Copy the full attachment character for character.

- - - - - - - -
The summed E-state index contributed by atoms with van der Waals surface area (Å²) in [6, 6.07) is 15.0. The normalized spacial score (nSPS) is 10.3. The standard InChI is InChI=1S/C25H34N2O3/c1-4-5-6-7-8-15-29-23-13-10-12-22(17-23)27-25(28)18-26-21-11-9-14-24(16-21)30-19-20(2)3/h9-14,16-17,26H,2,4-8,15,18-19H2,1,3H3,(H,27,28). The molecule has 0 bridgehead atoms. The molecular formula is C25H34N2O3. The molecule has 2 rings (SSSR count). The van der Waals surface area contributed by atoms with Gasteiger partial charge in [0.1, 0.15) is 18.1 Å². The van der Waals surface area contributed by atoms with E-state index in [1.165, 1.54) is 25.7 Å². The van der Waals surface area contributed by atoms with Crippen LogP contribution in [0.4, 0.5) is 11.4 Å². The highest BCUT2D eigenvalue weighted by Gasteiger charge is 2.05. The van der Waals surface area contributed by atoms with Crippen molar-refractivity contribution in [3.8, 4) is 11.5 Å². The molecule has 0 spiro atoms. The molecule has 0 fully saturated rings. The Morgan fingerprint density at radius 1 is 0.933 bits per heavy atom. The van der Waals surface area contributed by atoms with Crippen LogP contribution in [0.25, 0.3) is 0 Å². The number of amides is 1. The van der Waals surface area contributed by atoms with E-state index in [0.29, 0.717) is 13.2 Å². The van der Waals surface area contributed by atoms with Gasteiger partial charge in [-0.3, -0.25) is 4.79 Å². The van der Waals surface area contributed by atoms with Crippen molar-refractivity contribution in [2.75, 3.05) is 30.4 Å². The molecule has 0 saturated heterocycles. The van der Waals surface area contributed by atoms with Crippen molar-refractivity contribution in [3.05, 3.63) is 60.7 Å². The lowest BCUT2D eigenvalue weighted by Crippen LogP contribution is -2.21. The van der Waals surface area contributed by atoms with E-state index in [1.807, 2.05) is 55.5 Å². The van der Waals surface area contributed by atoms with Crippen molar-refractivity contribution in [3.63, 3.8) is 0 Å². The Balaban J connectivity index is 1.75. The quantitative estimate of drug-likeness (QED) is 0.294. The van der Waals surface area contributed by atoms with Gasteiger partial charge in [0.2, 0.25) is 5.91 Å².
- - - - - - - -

The summed E-state index contributed by atoms with van der Waals surface area (Å²) in [6, 6.07) is 15.0. The normalized spacial score (nSPS) is 10.3. The standard InChI is InChI=1S/C25H34N2O3/c1-4-5-6-7-8-15-29-23-13-10-12-22(17-23)27-25(28)18-26-21-11-9-14-24(16-21)30-19-20(2)3/h9-14,16-17,26H,2,4-8,15,18-19H2,1,3H3,(H,27,28). The molecule has 0 bridgehead atoms. The molecular formula is C25H34N2O3. The molecule has 2 rings (SSSR count). The van der Waals surface area contributed by atoms with Gasteiger partial charge in [0.1, 0.15) is 18.1 Å². The van der Waals surface area contributed by atoms with E-state index in [1.165, 1.54) is 25.7 Å². The van der Waals surface area contributed by atoms with Crippen LogP contribution in [0.4, 0.5) is 11.4 Å². The highest BCUT2D eigenvalue weighted by Gasteiger charge is 2.05. The van der Waals surface area contributed by atoms with Crippen molar-refractivity contribution in [3.8, 4) is 11.5 Å². The molecule has 0 spiro atoms. The molecule has 0 fully saturated rings. The Morgan fingerprint density at radius 1 is 0.933 bits per heavy atom. The van der Waals surface area contributed by atoms with Crippen LogP contribution in [0.25, 0.3) is 0 Å². The number of amides is 1. The van der Waals surface area contributed by atoms with E-state index in [0.29, 0.717) is 13.2 Å². The van der Waals surface area contributed by atoms with Gasteiger partial charge in [-0.3, -0.25) is 4.79 Å². The van der Waals surface area contributed by atoms with Crippen molar-refractivity contribution in [2.75, 3.05) is 30.4 Å². The molecule has 0 saturated heterocycles. The van der Waals surface area contributed by atoms with Crippen molar-refractivity contribution in [3.05, 3.63) is 60.7 Å². The lowest BCUT2D eigenvalue weighted by Crippen LogP contribution is -2.21. The van der Waals surface area contributed by atoms with E-state index in [1.807, 2.05) is 55.5 Å². The van der Waals surface area contributed by atoms with Crippen molar-refractivity contribution in [3.63, 3.8) is 0 Å². The Balaban J connectivity index is 1.75. The quantitative estimate of drug-likeness (QED) is 0.294. The van der Waals surface area contributed by atoms with Gasteiger partial charge in [0.2, 0.25) is 5.91 Å².